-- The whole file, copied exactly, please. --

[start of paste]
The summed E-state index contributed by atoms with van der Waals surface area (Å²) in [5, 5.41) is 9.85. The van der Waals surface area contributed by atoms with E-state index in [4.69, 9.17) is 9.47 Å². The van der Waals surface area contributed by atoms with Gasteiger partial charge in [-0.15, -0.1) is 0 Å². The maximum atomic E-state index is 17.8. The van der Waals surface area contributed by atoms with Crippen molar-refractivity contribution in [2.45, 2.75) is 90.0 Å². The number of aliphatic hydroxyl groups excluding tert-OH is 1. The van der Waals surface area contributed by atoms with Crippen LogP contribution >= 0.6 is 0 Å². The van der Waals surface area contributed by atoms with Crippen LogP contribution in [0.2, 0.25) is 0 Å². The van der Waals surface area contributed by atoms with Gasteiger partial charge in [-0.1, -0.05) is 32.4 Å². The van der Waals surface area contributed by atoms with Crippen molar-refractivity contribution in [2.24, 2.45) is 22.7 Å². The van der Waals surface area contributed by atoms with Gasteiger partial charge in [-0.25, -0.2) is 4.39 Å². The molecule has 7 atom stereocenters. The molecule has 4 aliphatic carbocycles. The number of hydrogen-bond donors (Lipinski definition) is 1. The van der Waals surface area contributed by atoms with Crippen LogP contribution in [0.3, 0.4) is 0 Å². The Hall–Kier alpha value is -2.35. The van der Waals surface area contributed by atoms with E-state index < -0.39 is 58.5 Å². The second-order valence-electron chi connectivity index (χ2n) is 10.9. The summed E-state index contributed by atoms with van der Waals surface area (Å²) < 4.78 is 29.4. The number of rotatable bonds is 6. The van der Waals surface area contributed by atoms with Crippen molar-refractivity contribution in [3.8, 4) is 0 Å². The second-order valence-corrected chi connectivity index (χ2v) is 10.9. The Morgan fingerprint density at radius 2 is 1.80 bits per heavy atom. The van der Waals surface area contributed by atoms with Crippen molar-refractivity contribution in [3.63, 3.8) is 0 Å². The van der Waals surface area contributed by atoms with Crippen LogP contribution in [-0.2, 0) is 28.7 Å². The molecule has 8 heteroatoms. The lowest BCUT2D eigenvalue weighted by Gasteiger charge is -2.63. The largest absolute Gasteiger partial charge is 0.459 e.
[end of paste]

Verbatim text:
The summed E-state index contributed by atoms with van der Waals surface area (Å²) in [5, 5.41) is 9.85. The van der Waals surface area contributed by atoms with E-state index in [4.69, 9.17) is 9.47 Å². The van der Waals surface area contributed by atoms with Gasteiger partial charge in [-0.15, -0.1) is 0 Å². The maximum atomic E-state index is 17.8. The van der Waals surface area contributed by atoms with Crippen molar-refractivity contribution in [2.45, 2.75) is 90.0 Å². The number of aliphatic hydroxyl groups excluding tert-OH is 1. The van der Waals surface area contributed by atoms with Crippen LogP contribution >= 0.6 is 0 Å². The van der Waals surface area contributed by atoms with Crippen LogP contribution in [0.2, 0.25) is 0 Å². The van der Waals surface area contributed by atoms with Gasteiger partial charge in [-0.1, -0.05) is 32.4 Å². The van der Waals surface area contributed by atoms with Crippen molar-refractivity contribution in [2.24, 2.45) is 22.7 Å². The van der Waals surface area contributed by atoms with Gasteiger partial charge in [-0.25, -0.2) is 4.39 Å². The molecule has 7 atom stereocenters. The molecule has 4 aliphatic carbocycles. The number of hydrogen-bond donors (Lipinski definition) is 1. The van der Waals surface area contributed by atoms with Crippen LogP contribution in [0.3, 0.4) is 0 Å². The Hall–Kier alpha value is -2.35. The van der Waals surface area contributed by atoms with E-state index < -0.39 is 58.5 Å². The second-order valence-electron chi connectivity index (χ2n) is 10.9. The summed E-state index contributed by atoms with van der Waals surface area (Å²) < 4.78 is 29.4. The number of rotatable bonds is 6. The van der Waals surface area contributed by atoms with Crippen molar-refractivity contribution in [3.8, 4) is 0 Å². The second-order valence-corrected chi connectivity index (χ2v) is 10.9. The Morgan fingerprint density at radius 2 is 1.80 bits per heavy atom. The van der Waals surface area contributed by atoms with Crippen molar-refractivity contribution in [3.63, 3.8) is 0 Å². The van der Waals surface area contributed by atoms with Crippen LogP contribution in [-0.2, 0) is 28.7 Å². The molecule has 8 heteroatoms. The lowest BCUT2D eigenvalue weighted by Gasteiger charge is -2.63. The largest absolute Gasteiger partial charge is 0.459 e.